WASHINGTON — An appeals court in California has ruled the Federal Deposit Insurance Corp. must wait in line with everyone else for a share of tax refunds awarded to IndyMac Bank's parent company.

The decision, issued late Monday by three judges on the Ninth Circuit Court of Appeals, upholds a lower court ruling and an earlier bankruptcy judge's opinion that the roughly $55 million in tax benefits belongs to the estate of IndyMac Bancorp. The company filed for bankruptcy in 2008 just after its $30 billion thrift was seized in the costliest failure of the mortgage meltdown.

IndyMac's bankruptcy trustee "is gratified the Ninth Circuit has affirmed the ruling … and looks forward to finality in this matter so that appropriate distribution to creditors can be made," said Andrew Sandler, chairman and executive partner of BuckleySandler LLP. (The firm represented the trustee along with Klee, Tuchin, Bogdanoff & Stern LLP.)

The FDIC had claimed rights to the entire pot, essentially arguing that the refunds stemmed from losses attributable to the bank. Typically, a parent firm, which files tax returns on behalf of the entire consolidated company, grants a portion of tax-related benefits to its bank subsidiaries as dictated by a previously drafted "tax-sharing agreement."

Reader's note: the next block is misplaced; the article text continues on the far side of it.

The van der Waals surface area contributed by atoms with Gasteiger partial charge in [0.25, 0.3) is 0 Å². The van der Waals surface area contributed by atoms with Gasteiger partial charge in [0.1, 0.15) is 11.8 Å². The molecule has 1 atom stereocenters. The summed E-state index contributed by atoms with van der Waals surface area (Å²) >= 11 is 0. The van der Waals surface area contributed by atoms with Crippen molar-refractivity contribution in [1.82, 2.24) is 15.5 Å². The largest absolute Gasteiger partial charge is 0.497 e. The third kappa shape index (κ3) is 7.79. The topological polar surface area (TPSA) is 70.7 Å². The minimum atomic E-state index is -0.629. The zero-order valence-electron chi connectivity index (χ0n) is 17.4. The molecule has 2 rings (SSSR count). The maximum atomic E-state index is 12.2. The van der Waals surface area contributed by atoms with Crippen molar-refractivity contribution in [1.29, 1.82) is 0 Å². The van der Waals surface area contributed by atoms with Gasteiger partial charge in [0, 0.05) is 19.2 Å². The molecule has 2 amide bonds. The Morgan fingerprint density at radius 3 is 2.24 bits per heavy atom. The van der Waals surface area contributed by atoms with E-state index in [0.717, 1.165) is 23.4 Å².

Lawyers for the FDIC said in a 2011 court filing before the bankruptcy judge that it was "undisputed" that all of the tax refunds stemmed from the "financial history of the failed bank and its subsidiaries and would have been paid to the bank had the bank group filed separate income tax returns." They argued that IndyMac's parent "did nothing other than file consolidated tax returns on behalf of a group of affiliated corporations for which it serves as the parent holding company."

But the appeals court judges agreed with the earlier decisions that the TSA drafted between IndyMac and its parent — when both were operating — allows the parent company, which in this case is the bankruptcy trustee, to control the money. The FDIC, however, can still file a claim as an unsecured creditor in the bankruptcy for rights to a portion of the refund. (An agency spokesman declined to comment on the appeals court decision.)

In its ruling, the judges said the TSA gave the parent clear power to set parameters for "preparing and filing tax returns, resolving tax disputes, and paying refunds."

"The district and bankruptcy courts were correct to conclude that tax refunds are property of Bancorp's estate," the appeals court decision said.

The failure of IndyMac, which the FDIC temporarily ran as conservator before selling its operations to a new ownership group in 2009, was estimated to cost the FDIC over $13 billion.

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